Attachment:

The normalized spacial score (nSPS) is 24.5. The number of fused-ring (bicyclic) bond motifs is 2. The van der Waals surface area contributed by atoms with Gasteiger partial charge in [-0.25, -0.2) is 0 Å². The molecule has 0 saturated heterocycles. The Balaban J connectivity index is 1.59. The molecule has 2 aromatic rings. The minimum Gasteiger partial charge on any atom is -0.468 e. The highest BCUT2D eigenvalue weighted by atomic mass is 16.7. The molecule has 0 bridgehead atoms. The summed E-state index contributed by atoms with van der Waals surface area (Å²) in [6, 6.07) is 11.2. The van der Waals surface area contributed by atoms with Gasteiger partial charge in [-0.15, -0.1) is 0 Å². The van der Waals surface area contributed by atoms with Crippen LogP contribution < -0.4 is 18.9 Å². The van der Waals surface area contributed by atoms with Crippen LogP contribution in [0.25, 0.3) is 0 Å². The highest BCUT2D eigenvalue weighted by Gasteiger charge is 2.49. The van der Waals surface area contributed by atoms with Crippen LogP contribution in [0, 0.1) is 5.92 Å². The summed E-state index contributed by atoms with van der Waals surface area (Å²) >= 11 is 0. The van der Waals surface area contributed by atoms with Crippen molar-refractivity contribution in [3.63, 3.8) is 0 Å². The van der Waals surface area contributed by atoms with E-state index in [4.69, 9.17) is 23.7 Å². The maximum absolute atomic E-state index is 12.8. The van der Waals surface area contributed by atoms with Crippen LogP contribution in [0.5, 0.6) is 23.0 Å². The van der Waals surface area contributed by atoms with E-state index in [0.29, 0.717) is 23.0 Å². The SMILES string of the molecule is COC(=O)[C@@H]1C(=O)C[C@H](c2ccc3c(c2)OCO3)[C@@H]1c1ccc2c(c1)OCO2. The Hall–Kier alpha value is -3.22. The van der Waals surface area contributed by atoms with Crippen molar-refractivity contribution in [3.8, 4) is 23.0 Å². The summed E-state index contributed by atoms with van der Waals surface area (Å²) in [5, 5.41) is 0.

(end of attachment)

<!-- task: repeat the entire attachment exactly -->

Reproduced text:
The normalized spacial score (nSPS) is 24.5. The number of fused-ring (bicyclic) bond motifs is 2. The van der Waals surface area contributed by atoms with Gasteiger partial charge in [-0.25, -0.2) is 0 Å². The molecule has 0 saturated heterocycles. The Balaban J connectivity index is 1.59. The molecule has 2 aromatic rings. The minimum Gasteiger partial charge on any atom is -0.468 e. The highest BCUT2D eigenvalue weighted by atomic mass is 16.7. The molecule has 0 bridgehead atoms. The summed E-state index contributed by atoms with van der Waals surface area (Å²) in [6, 6.07) is 11.2. The van der Waals surface area contributed by atoms with Gasteiger partial charge in [-0.15, -0.1) is 0 Å². The van der Waals surface area contributed by atoms with Crippen LogP contribution < -0.4 is 18.9 Å². The van der Waals surface area contributed by atoms with Crippen LogP contribution in [0.25, 0.3) is 0 Å². The highest BCUT2D eigenvalue weighted by Gasteiger charge is 2.49. The van der Waals surface area contributed by atoms with Crippen LogP contribution in [0, 0.1) is 5.92 Å². The summed E-state index contributed by atoms with van der Waals surface area (Å²) >= 11 is 0. The van der Waals surface area contributed by atoms with Crippen molar-refractivity contribution in [3.63, 3.8) is 0 Å². The van der Waals surface area contributed by atoms with E-state index in [4.69, 9.17) is 23.7 Å². The maximum absolute atomic E-state index is 12.8. The van der Waals surface area contributed by atoms with Crippen LogP contribution in [0.5, 0.6) is 23.0 Å². The van der Waals surface area contributed by atoms with E-state index in [0.29, 0.717) is 23.0 Å². The SMILES string of the molecule is COC(=O)[C@@H]1C(=O)C[C@H](c2ccc3c(c2)OCO3)[C@@H]1c1ccc2c(c1)OCO2. The Hall–Kier alpha value is -3.22. The van der Waals surface area contributed by atoms with Crippen molar-refractivity contribution in [3.8, 4) is 23.0 Å². The summed E-state index contributed by atoms with van der Waals surface area (Å²) in [5, 5.41) is 0.